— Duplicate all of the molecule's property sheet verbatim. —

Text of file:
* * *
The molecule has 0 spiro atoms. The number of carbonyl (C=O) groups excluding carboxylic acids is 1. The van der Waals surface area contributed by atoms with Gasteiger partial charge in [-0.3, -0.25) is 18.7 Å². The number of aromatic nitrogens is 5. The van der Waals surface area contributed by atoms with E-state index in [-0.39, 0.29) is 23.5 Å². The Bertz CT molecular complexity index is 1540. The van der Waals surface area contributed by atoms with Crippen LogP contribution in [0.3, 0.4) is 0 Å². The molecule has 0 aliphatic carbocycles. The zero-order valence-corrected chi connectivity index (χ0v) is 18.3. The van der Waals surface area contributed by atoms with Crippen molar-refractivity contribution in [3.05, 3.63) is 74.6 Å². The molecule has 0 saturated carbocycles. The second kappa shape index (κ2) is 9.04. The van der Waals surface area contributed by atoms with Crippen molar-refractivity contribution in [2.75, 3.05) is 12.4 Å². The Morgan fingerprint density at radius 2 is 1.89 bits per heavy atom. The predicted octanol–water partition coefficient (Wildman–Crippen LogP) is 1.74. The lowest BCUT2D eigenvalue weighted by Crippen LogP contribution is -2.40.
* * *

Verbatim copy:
The molecule has 0 spiro atoms. The number of carbonyl (C=O) groups excluding carboxylic acids is 1. The van der Waals surface area contributed by atoms with Gasteiger partial charge in [-0.3, -0.25) is 18.7 Å². The number of aromatic nitrogens is 5. The van der Waals surface area contributed by atoms with E-state index in [-0.39, 0.29) is 23.5 Å². The Bertz CT molecular complexity index is 1540. The van der Waals surface area contributed by atoms with Crippen LogP contribution in [0.3, 0.4) is 0 Å². The molecule has 0 aliphatic carbocycles. The zero-order valence-corrected chi connectivity index (χ0v) is 18.3. The van der Waals surface area contributed by atoms with Crippen molar-refractivity contribution in [3.05, 3.63) is 74.6 Å². The molecule has 0 saturated carbocycles. The second kappa shape index (κ2) is 9.04. The van der Waals surface area contributed by atoms with Crippen molar-refractivity contribution in [2.75, 3.05) is 12.4 Å². The Morgan fingerprint density at radius 2 is 1.89 bits per heavy atom. The predicted octanol–water partition coefficient (Wildman–Crippen LogP) is 1.74. The lowest BCUT2D eigenvalue weighted by Crippen LogP contribution is -2.40.